Usually I don’t make a big deal of these markers, but three hundred and fifty seems like a really big deal. So today I’d like to say a few things about Dianna’s Writing Den.
The first is that I appreciate every single one of you, and that I’m thrilled to be forming such an amazing community of writers here at Dianna’s Writing Den. I’m really proud of the work I do here and I’m glad to be helping all of you. I hope you’ll stay with me on this journey and that someday when we’re all famous authors we’ll be able to have a big party together, sipping tea and talking about the early days of our journeys.
The second is that I’ve learned a lot from you, maybe even as much–or more–than you’ve learned from me. I know a lot of my subscribers are also wonderful authors who I’ve interviewed or who have written posts for me, and I learn a lot from these interviews/posts. I’ve also learned about what the most common challenges for writers are, and you’ve taught me how to foster an amazing community. Again, I thank you.
The third is that I’d like your help. Inspired by hitting three hundred and fifty subscribers, I’ve thought of a big goal. That goal is to reach 400 subscribers by May 20th. It seems lofty, but I know with your help I can do it. What do you get for helping me? Well, if I hit 400 subscribers by the twentieth, in exactly two weeks, I’m going to host a giveaway. I’m not sure how big it will be as I’m still working on prizes–if you’re an author and you’d like to donate a book, shoot me an email(email@example.com)–but I do know that it will involve something special: a small ebook I wrote myself, full of advice for writers. And at least one issue of Penumbra, so if you’ve wanted to check it out for a while, now’s your chance.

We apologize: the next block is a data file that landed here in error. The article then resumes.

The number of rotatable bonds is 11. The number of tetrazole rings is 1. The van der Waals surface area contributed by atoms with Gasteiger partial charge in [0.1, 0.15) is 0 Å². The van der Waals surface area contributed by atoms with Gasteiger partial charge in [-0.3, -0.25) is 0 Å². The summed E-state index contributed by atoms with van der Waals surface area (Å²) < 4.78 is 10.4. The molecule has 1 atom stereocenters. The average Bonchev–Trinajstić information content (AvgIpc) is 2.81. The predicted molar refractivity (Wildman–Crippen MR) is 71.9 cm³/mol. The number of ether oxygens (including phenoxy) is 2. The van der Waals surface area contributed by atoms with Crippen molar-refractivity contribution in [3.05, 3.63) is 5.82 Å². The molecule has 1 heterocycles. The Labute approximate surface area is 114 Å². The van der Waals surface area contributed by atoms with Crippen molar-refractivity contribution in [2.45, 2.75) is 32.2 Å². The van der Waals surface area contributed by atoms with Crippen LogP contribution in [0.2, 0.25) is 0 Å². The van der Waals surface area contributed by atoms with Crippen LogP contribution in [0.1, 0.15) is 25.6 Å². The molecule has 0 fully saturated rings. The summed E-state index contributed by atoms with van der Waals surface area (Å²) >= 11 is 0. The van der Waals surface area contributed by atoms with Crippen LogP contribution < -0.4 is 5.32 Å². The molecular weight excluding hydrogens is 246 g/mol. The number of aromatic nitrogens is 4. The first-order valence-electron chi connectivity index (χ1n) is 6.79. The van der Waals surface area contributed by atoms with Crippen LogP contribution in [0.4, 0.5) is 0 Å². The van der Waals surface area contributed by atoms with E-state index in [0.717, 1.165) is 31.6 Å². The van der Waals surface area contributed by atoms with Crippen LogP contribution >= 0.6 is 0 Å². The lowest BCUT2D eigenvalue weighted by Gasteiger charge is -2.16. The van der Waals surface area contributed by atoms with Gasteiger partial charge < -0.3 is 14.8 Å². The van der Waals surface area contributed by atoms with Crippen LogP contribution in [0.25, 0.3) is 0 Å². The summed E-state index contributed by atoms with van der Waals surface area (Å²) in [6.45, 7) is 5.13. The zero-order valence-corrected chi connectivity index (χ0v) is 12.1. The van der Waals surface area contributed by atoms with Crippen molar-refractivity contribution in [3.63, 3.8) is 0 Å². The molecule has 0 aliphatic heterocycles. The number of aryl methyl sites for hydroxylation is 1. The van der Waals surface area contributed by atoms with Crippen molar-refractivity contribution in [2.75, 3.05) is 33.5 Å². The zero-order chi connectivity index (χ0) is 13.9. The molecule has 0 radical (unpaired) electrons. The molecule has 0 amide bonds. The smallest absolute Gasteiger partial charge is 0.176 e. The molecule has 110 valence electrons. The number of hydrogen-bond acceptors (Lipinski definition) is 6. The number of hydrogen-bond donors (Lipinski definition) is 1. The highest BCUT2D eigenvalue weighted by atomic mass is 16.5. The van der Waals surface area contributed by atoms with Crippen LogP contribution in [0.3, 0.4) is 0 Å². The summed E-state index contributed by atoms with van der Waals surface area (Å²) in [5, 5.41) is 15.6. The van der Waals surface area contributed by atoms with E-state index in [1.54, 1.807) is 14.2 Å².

I haven’t decided what this ebook will be about yet. I might use the Ten Commandments project I’ve almost finished, but I thought I’d ask you first: what would you like this ebook to be about?
Let me know what you’d like to see in the comments–and don’t forget to spread the word about Dianna’s Writing Den over the next couple of weeks.
For the last couple of months we’ve been talking a lot about disturbances in your writing, from writer’s block to family to repetitive strain injury. It’s important to develop strategies for dealing with each of these obstacles, but in the end it all boils down to one thing: making sacrifices.
Today we are blessed that we can do just about anything we want with our time. We have literally millions of options. We can read or watch anything almost instantly with the internet. We can communicate instantly. We can also do everything that came before the internet: go for a bike ride, travel, garden, socialize at the local pub.